Can an experimental therapy be brought to human patients?

The nucleotide bypass therapy was promising in mice, but how could it be developed to benefit the patients? Typically new therapies go through strict testing first in healthy controls (Phase 1), then in patients (Phase 2–4). The process takes years, and the steps 2–4 need a large amount of patients, a lot of red tape and funds. However, for rare and rapidly lethal diseases, such as MDS, large patient cohorts are not available for trials. For such disorders, if promising therapies are in development, supported by strong experimental data from for example mice, the therapy can be given to patients in strictly controlled conditions, including ethical approval. This is called compassionate use.

Based on the preliminary mouse results, compassionate use was applied for some patients with the muscle-manifesting MDS(TK2). The disease manifests during the first few months or years of life, and the untreated disease is rapidly fatal. Because of the weakness of respiratory muscles, some patients have been connected to mechanical ventilation and may live for several years, but gradually lose all muscle power. Some neurologists have decided not to connect the children to mechanical ventilation at all, because this will only extend the suffering with no hope for recovery.

However, according to preliminary results, when some TK2-MDS patients were fed with nucleotides A, T, G and C based on compassionate use, disease signs ameliorated and the disease turned its course. However, these results have not yet been published in peer-reviewed journals and therefore not yet validated in any forum in humans. Also the drug itself is not yet approved by US or European authorities.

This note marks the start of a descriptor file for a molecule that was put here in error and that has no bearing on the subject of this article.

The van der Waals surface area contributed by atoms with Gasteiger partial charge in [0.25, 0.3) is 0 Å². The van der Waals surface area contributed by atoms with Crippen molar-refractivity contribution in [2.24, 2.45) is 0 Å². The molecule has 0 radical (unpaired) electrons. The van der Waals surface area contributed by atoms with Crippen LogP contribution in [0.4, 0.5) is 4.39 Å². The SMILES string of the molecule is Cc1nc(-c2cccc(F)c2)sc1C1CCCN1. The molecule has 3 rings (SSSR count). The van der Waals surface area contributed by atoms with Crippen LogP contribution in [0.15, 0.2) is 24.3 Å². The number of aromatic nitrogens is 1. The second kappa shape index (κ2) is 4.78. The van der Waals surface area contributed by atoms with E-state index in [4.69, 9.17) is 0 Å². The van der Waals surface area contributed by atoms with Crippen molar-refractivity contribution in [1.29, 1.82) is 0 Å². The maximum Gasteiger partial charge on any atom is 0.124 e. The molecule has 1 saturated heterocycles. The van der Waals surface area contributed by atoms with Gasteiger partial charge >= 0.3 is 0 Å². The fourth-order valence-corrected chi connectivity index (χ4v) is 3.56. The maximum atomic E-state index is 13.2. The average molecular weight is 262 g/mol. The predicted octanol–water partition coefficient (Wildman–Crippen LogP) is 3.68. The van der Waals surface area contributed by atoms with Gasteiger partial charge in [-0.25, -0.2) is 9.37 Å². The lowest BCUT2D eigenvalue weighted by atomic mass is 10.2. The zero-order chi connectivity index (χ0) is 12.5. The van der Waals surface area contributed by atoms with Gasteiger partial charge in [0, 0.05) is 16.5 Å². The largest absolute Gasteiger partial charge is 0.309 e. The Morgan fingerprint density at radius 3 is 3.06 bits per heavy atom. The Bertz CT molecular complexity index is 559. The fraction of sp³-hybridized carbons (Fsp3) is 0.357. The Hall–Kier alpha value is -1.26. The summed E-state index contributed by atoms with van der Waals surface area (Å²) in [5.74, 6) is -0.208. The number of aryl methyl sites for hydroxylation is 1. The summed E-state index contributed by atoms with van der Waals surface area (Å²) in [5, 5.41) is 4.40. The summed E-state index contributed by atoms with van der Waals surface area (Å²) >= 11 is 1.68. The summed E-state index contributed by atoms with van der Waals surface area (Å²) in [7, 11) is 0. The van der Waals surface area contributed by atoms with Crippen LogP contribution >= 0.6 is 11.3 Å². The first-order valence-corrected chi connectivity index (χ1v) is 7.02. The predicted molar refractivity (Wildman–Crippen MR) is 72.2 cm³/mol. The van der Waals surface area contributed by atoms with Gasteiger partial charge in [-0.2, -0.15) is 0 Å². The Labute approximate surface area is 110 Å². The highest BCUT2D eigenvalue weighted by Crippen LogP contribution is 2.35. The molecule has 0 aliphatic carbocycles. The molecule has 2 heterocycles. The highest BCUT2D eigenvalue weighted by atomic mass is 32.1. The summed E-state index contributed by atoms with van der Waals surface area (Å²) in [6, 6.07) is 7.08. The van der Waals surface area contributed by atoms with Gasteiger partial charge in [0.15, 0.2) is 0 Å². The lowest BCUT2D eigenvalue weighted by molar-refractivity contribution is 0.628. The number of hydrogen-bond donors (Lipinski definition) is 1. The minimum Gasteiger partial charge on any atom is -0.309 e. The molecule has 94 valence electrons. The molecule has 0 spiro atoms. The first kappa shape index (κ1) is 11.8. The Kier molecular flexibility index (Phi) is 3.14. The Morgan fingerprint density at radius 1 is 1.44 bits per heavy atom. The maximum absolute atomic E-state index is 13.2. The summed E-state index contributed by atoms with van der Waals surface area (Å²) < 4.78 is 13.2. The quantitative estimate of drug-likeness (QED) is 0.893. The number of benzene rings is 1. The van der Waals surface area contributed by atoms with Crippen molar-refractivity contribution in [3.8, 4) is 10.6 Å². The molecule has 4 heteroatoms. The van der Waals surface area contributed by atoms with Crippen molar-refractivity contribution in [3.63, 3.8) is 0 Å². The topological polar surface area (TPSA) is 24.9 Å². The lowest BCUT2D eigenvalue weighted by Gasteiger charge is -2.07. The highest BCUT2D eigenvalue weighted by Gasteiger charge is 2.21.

Debate between physicians and the parents: should Baby Charlie be treated with nucleoside bypass therapy?

Recent headlines in British and international media, such as Guardian, BBC, Washington Post, New York Times, only to mention a few, have featured the tragic story of the baby Charlie Gard, his devastating terminal-stage disease, and his parents’ fight to get experimental nucleotide bypass therapy for their child. The family was desperate to have Charlie treated — who would not, for one’s own child. The story is heartbreaking and receiving increasing attention.

After the Pope commented that he is happy to offer his help, the media-coverage exploded. Also President Trump was offering Charlie help in the US, and some Republican senators are arranging a bill to offer citizenship for the whole family. The parents raised through internet over 1.6M pounds to transfer their baby to US for treament. In Rio de Janeiro, the statue of Christ was decorated with blue light for Charlie; a petition has been signed by almost 400.000 people to support his treatment, and many give their support through #IAmCharlieGard. Transfer of the baby to Vatican hospital — not known of their expertise on mitochondrial diseases — was discussed but denied by Italian authorities. The attention has been overwhelming, probably one of its kind in the history of rare diseases, and certainly among mitochondrial diseases.

However, it has been surprisingly little emphasized that Britain is a leader in developing therapies for mitochondrial diseases. The hospital and physicians involved in Baby Charlie’s treatment have excellent expertise in mitochondrial diseases, and actively using new therapeutic tools. Why are they not supportive for his therapy? Why was the court rule opposing Charlie’s treatment? The unfortunate fact is that Charlie’s disease is the most severe kind of MDS, causing gradual failure of all organs, including the brain. It is not the muscle-specific MDS, for which the nucleoside bypass therapy has been tested in mice and also in some patients. No research or experience of the therapy effect exists of Charlie’s disease type.